Annual subscriptions to the Indiana Magazine of History are available for $24 a year for subscribers in the United States ($25.68 with Indiana sales tax) and for $30 a year for subscribers outside of the United States.
The Indiana Historical Society (IHS) no longer offers IMH subscriptions as a membership option. To renew a subscription of IMH, IHS members may subscribe directly through the magazine.
To start or renew a subscription:
Pay online with your Visa, JCB, Discover, American Express or MasterCard
E-mail us at firstname.lastname@example.org
Call us at 812-856-5494
Or send us payment directly through mail (checks only please) to:
Ballentine Hall 742, Indiana University, Bloomington, IN 47405IMH FULL TEXT NOW ONLINE
Access more than one century of Indiana history here.
Published continuously since 1905, the Indiana Magazine of History is one of the nation's oldest historical journals. Since 1913, the IMH has been edited and published quarterly at Indiana University, Bloomington. Today, the IMH features peer-reviewed historical articles, research notes, annotated primary documents, reviews, and critical essays that contribute to public understanding of midwestern and Indiana history.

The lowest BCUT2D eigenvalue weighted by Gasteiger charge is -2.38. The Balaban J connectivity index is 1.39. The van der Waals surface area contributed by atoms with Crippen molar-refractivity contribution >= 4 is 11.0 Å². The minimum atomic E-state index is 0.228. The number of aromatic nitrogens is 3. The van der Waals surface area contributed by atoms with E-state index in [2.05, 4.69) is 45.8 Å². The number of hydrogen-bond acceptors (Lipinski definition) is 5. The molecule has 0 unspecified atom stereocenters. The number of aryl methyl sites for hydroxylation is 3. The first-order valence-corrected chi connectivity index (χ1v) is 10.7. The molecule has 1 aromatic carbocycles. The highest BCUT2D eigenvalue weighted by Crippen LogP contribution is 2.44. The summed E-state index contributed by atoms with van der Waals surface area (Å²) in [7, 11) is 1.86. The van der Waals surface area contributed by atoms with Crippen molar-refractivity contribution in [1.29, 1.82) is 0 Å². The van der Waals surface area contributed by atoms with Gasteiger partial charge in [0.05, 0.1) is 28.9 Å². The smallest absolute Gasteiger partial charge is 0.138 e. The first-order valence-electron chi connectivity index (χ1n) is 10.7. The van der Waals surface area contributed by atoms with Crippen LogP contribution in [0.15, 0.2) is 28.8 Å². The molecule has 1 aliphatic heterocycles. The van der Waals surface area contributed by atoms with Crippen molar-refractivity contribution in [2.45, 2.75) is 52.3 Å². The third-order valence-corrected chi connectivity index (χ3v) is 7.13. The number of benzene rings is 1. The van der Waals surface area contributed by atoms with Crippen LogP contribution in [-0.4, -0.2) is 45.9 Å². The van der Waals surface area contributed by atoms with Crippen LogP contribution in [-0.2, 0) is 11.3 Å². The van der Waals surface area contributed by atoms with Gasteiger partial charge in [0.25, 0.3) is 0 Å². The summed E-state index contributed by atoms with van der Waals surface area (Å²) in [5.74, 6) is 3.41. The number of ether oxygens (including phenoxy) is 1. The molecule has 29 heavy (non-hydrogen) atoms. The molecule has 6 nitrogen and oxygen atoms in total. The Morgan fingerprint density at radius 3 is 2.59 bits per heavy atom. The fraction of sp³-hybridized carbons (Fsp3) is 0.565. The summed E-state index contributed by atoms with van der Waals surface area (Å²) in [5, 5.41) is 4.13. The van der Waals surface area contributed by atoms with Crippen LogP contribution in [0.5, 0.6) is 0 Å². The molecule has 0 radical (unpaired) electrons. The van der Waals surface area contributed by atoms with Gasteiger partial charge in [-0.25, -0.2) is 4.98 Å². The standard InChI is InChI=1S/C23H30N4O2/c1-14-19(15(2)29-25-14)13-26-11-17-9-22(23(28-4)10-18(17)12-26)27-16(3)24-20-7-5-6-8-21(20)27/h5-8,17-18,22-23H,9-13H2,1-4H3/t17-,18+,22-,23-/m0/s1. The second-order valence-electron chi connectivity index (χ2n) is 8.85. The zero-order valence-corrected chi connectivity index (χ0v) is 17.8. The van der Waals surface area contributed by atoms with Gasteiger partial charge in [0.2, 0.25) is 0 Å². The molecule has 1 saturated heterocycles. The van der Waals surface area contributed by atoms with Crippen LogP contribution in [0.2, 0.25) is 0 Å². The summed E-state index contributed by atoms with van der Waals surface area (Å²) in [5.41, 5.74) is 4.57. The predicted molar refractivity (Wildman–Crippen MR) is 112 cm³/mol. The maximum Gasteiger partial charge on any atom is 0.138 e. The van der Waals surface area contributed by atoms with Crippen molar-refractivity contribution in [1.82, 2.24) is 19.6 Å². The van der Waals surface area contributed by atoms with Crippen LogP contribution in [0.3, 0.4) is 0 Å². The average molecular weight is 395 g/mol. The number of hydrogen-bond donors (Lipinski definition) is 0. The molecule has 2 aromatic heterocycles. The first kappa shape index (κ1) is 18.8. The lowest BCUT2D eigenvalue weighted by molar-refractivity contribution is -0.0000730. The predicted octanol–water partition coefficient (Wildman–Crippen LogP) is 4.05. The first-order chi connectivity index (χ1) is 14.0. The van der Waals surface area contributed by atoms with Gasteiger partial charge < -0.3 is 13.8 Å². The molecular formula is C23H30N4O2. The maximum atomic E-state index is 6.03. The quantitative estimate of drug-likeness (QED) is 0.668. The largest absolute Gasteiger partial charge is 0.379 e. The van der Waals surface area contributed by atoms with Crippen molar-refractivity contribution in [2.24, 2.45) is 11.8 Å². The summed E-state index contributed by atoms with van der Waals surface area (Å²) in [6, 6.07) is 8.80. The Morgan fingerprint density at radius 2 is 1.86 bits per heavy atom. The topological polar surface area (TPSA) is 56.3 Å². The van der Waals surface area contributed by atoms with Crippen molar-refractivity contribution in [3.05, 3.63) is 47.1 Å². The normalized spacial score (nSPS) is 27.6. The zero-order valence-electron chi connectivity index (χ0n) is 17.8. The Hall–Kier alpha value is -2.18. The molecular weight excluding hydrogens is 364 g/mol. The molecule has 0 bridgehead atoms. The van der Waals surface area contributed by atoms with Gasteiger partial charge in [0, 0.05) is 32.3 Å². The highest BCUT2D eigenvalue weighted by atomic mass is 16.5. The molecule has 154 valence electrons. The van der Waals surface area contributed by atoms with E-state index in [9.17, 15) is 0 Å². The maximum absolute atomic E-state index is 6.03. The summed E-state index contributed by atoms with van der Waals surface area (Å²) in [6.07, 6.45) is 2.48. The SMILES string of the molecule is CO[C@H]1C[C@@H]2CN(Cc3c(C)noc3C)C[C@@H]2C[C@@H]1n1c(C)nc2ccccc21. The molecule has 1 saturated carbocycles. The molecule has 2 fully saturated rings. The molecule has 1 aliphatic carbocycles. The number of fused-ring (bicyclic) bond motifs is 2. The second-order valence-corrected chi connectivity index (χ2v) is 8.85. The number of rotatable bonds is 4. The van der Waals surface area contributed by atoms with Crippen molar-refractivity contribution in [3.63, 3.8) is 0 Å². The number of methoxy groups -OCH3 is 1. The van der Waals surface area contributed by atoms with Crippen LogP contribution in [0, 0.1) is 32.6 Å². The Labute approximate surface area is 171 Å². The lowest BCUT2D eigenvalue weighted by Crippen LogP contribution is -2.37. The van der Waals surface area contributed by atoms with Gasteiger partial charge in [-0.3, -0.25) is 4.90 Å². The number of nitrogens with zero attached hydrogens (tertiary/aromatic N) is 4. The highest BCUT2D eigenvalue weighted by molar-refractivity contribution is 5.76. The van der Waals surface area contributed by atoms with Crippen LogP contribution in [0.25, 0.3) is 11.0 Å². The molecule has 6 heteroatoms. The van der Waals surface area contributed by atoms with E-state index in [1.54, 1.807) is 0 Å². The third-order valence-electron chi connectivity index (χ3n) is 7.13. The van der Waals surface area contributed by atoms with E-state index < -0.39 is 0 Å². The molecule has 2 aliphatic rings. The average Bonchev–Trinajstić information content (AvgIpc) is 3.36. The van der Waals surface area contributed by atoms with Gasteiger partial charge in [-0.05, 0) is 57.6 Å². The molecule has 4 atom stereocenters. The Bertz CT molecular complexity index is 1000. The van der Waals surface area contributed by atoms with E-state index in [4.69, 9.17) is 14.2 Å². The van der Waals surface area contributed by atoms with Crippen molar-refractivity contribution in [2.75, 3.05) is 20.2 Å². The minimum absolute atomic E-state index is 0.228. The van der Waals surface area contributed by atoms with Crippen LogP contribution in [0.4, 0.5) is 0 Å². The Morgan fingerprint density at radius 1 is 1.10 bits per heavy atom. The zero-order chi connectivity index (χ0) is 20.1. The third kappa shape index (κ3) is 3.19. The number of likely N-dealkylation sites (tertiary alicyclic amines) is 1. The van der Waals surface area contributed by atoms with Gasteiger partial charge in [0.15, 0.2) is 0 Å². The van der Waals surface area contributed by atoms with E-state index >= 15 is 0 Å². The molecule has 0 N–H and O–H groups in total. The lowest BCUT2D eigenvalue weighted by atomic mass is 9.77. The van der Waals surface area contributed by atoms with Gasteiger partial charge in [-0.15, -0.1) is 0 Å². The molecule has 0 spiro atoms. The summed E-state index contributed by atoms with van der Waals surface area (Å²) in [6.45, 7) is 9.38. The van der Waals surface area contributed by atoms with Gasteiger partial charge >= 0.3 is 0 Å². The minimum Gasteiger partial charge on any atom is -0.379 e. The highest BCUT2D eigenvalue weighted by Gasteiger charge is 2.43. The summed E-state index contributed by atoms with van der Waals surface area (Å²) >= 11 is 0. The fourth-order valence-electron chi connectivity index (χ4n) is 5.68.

Follow the links below to:
CURRENT ISSUE - September 2015
In 1875, temperance supporter William Cockrum and an anti-saloon mob destroyed Andrew Evans’s Oakland, Indiana, saloon: in retaliation, Cockrum’s home was firebombed. Looking at the darker side of the temperance movement, historian Randy Mills explores Cockrum’s motives for embracing violence as a moral weapon. He also offers a broader view of the temperance movement in Indiana, including the anti-Catholic and anti-German rhetoric that often characterized the movement.
“‘A Story that Can’t be Printed’: Ernie Pyle’s Ie Shima Memorial Dedication, Dealing with Men, and Military Journalism in the Mid-Pacific During World War II,” by John J. Contreni
Historian John J. Contreni uses an unpublished account of the dedication of journalist Ernie Pyle’s Ie Shima memorial to shed light on soldier-officer relations during World War II, in addition to demonstrating how military journalists navigated a world in which soldiers sought empathy, concern, and dignity, while those in authority demanded discipline and unity to fight and win the war.